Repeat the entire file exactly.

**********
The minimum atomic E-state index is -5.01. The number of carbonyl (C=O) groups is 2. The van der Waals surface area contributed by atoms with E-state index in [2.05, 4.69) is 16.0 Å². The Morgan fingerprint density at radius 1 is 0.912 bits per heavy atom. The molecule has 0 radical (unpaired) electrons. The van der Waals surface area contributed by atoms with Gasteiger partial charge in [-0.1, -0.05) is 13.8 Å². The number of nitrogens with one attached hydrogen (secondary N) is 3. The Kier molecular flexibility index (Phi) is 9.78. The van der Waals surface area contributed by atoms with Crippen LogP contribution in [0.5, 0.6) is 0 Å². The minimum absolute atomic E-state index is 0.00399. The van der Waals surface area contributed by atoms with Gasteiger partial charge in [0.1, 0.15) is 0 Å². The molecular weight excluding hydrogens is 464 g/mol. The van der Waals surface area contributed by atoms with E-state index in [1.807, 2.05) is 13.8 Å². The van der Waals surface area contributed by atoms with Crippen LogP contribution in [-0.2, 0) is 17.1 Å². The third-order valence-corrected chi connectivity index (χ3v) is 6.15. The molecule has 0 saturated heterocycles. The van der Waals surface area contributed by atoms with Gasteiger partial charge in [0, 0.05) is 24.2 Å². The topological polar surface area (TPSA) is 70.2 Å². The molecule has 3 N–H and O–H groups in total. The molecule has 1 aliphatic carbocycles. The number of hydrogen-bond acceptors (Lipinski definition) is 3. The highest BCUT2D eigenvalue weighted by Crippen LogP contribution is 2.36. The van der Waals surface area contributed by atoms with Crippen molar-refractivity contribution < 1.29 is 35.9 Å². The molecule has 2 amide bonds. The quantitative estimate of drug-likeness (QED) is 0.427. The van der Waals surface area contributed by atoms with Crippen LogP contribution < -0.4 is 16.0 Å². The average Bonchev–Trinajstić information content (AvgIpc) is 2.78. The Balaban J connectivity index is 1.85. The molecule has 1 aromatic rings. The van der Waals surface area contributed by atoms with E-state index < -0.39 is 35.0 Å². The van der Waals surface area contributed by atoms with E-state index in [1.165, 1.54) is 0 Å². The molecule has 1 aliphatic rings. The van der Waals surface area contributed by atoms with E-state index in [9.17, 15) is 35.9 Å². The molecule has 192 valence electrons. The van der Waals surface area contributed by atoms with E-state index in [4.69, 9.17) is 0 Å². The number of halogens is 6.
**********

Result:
The minimum atomic E-state index is -5.01. The number of carbonyl (C=O) groups is 2. The van der Waals surface area contributed by atoms with E-state index in [2.05, 4.69) is 16.0 Å². The Morgan fingerprint density at radius 1 is 0.912 bits per heavy atom. The molecule has 0 radical (unpaired) electrons. The van der Waals surface area contributed by atoms with Gasteiger partial charge in [-0.1, -0.05) is 13.8 Å². The number of nitrogens with one attached hydrogen (secondary N) is 3. The Kier molecular flexibility index (Phi) is 9.78. The van der Waals surface area contributed by atoms with Crippen LogP contribution in [0.5, 0.6) is 0 Å². The minimum absolute atomic E-state index is 0.00399. The van der Waals surface area contributed by atoms with Gasteiger partial charge in [0.1, 0.15) is 0 Å². The molecular weight excluding hydrogens is 464 g/mol. The van der Waals surface area contributed by atoms with E-state index in [1.807, 2.05) is 13.8 Å². The van der Waals surface area contributed by atoms with Crippen LogP contribution in [-0.2, 0) is 17.1 Å². The third-order valence-corrected chi connectivity index (χ3v) is 6.15. The molecule has 0 saturated heterocycles. The van der Waals surface area contributed by atoms with Gasteiger partial charge in [0, 0.05) is 24.2 Å². The topological polar surface area (TPSA) is 70.2 Å². The molecule has 3 N–H and O–H groups in total. The molecule has 1 aliphatic carbocycles. The number of hydrogen-bond acceptors (Lipinski definition) is 3. The highest BCUT2D eigenvalue weighted by Crippen LogP contribution is 2.36. The van der Waals surface area contributed by atoms with Crippen molar-refractivity contribution < 1.29 is 35.9 Å². The molecule has 2 amide bonds. The quantitative estimate of drug-likeness (QED) is 0.427. The van der Waals surface area contributed by atoms with Crippen LogP contribution < -0.4 is 16.0 Å². The average Bonchev–Trinajstić information content (AvgIpc) is 2.78. The Balaban J connectivity index is 1.85. The molecule has 1 aromatic rings. The van der Waals surface area contributed by atoms with E-state index < -0.39 is 35.0 Å². The van der Waals surface area contributed by atoms with E-state index in [1.165, 1.54) is 0 Å². The molecule has 1 aliphatic rings. The van der Waals surface area contributed by atoms with E-state index in [9.17, 15) is 35.9 Å². The molecule has 192 valence electrons. The van der Waals surface area contributed by atoms with E-state index in [4.69, 9.17) is 0 Å². The number of halogens is 6.